Medical Malpractice, Tribunal, Expert opinion. Negligence, Medical malpractice, Doctor, Expert opinion, Causation. Doctor.
Discussion of the standard of review of a medical malpractice tribunal's determination of the sufficiency of a plaintiff's offer of proof. [308-309]
A Superior Court judge erred in dismissing a malpractice action against the defendant doctor following an adverse decision of a medical malpractice tribunal, where the plaintiff's offer of proof before the tribunal established both medical negligence (i.e., the defendant's failure to diagnose the plaintiff's cancer) and a causal relationship between that act and a delay in the diagnosis, leading to a worsened prognosis and actual harm, even in light of a reasonably foreseeable intervening event (i.e., the defendant's delay in attending a routine follow-up appointment that eventually led to the diagnosis of cancer). [309-311]
CIVIL ACTION commenced in the Superior Court Department on October 30, 2012.
A motion to dismiss was heard by Richard E. Welch, III, J.
Barrie E. Duchesneau for the plaintiff.
Allyson N. Hammerstedt for the defendant.
AGNES, J. The plaintiff, Barbara Goudreault, filed a medical malpractice suit alleging that on February 7, 2011, the defendant radiologist Erik Nine, M.D., failed to properly interpret her mammogram results and recommend necessary follow-up tests, delaying her breast cancer diagnosis and worsening her prognosis. In accordance with G. L. c. 231, § 60B, the matter was referred to a medical malpractice tribunal, with the only issue being that of causation. After a hearing, the tribunal concluded that there was insufficient evidence "to raise a legitimate question of liability appropriate for judicial inquiry." G. L. c. 231, § 60B, inserted by St. 1975, c. 362, § 5. [Note 1] For the reasons that follow, we reverse.
Background. We first set out the evidence before the tribunal, in the light most favorable to Goudreault. See Cooper v. Cooper-Ciccarelli, 77 Mass. App. Ct. 86 , 91 (2010).
a. Course of diagnosis and treatment. On July 26, 2010, Goudreault went to Anna Jaques Hospital for a routine bilateral screening mammogram, which was found to be abnormal. The reporting doctor (not the defendant) concluded, relevantly here, that "[i]n the left lower outer breast there [was] a [one-centimeter] ovoid well-defined nodule which [was] new compared to the prior studies," adjacent to which was, in the left upper outer breast, a "small cluster [of] microcalcifications . . . associated with a small well defined density." The doctor recommended a bilateral breast ultrasound, spot compression mammograms and true lateral mammograms of both breasts, and magnification mammograms of the left upper outer breast. The doctor's report assessed Goudreault in "category 0" -- "need[s] additional imaging evaluation."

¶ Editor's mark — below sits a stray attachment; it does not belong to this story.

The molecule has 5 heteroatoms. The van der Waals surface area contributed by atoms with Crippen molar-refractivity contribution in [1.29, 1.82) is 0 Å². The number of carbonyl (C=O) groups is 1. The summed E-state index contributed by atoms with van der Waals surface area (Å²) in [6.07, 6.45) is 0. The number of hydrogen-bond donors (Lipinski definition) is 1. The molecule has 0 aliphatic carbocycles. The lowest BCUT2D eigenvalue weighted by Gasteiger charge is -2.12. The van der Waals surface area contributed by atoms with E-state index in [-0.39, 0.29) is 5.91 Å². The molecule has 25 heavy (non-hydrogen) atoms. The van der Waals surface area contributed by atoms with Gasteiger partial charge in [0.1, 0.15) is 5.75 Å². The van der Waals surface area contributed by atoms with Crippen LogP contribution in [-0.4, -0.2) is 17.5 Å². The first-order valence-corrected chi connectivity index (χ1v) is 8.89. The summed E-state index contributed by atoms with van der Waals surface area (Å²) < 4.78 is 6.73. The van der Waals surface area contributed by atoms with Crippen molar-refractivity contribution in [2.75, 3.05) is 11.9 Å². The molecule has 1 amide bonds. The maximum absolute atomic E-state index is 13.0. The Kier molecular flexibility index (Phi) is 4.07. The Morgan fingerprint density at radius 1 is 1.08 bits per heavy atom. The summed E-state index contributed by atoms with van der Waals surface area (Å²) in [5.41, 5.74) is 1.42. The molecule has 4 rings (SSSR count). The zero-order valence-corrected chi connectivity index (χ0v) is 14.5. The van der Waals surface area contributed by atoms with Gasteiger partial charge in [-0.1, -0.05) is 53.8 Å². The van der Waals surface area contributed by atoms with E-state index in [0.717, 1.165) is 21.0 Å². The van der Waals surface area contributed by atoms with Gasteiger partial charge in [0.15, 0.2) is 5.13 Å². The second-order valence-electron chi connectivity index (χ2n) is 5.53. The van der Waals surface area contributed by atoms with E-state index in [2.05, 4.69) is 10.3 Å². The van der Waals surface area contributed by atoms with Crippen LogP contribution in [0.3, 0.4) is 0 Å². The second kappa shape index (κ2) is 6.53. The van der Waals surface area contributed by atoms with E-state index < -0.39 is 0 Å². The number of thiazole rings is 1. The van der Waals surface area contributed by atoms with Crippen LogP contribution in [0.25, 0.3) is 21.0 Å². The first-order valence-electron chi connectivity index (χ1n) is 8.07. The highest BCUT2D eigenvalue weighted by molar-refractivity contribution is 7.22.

Complying with the recommendation, four days later, on July 30, 2010, Goudreault returned for the diagnostic mammograms and ultrasound. The same doctor (again, not the defendant) reported the findings, which included that "[t]he microcalcifications in the left upper outer breast are two in number and are both rounded. This is not worrisome appearance but they are new since the prior mammogram, and 6-month follow-up is recommended. The small nodular density that they appear to be associated with corresponds to a [normal appearing] lymph node on targeted ultrasound." No further work-up was recommended for the lymph node, and while the doctor concluded that the "[n]ew microcalcifications in the left upper outer breast do not appear suspicious, . . . surveillance would be prudent and [a] 6-month follow-up magnification mammogram of the left upper outer breast is recommended." Goudreault was assessed as within "category 3," indicating "[p]robably benign finding: [s]hort interval follow-up suggested."
On February 7, 2011, Goudreault returned to Anna Jaques Hospital for her six-month follow-up left breast mammogram. The defendant interpreted and reported the results of her mammogram films. [Note 2] Dr. Nine reported that there was "no evidence of a new dominant mass." He made note of the calcifications within
the left upper outer quadrant, stating that they had not significantly changed in size, number, or appearance from the prior exam and were "likely benign." Dr. Nine reported there were "no new suspicious clustered microcalcifications[,] architectural distortions[,] or skin abnormalities." He did not recommend any immediate further tests, such as a biopsy or a magnetic resonance imaging (MRI) study. He instead recommended continued surveillance with another six-month follow-up evaluation "to assure interval stability." He assessed Goudreault as remaining in category 3. Goudreault did not attend her six-month follow-up, despite efforts by the hospital to reach out to her and remind her of the appointments. [Note 3]
On February 13, 2012, approximately one year after Dr. Nine read her mammogram, Goudreault returned to Anna Jaques Hospital for follow-up diagnostic mammography. The radiologist (who was not Dr. Nine) noted that the findings of the left breast mammogram were "highly suspicious for malignancy." The report indicated that there was "a lobular mass . . . with architectural distortion measuring approximately [two centimeters]" in the upper outer quadrant posteriorly, with "new clustered pleomorphic microcalcifications" to the anterior. [Note 4] Goudreault was now assessed in "category 5": "Highly suspicious for malignancy and appropriate action should be taken."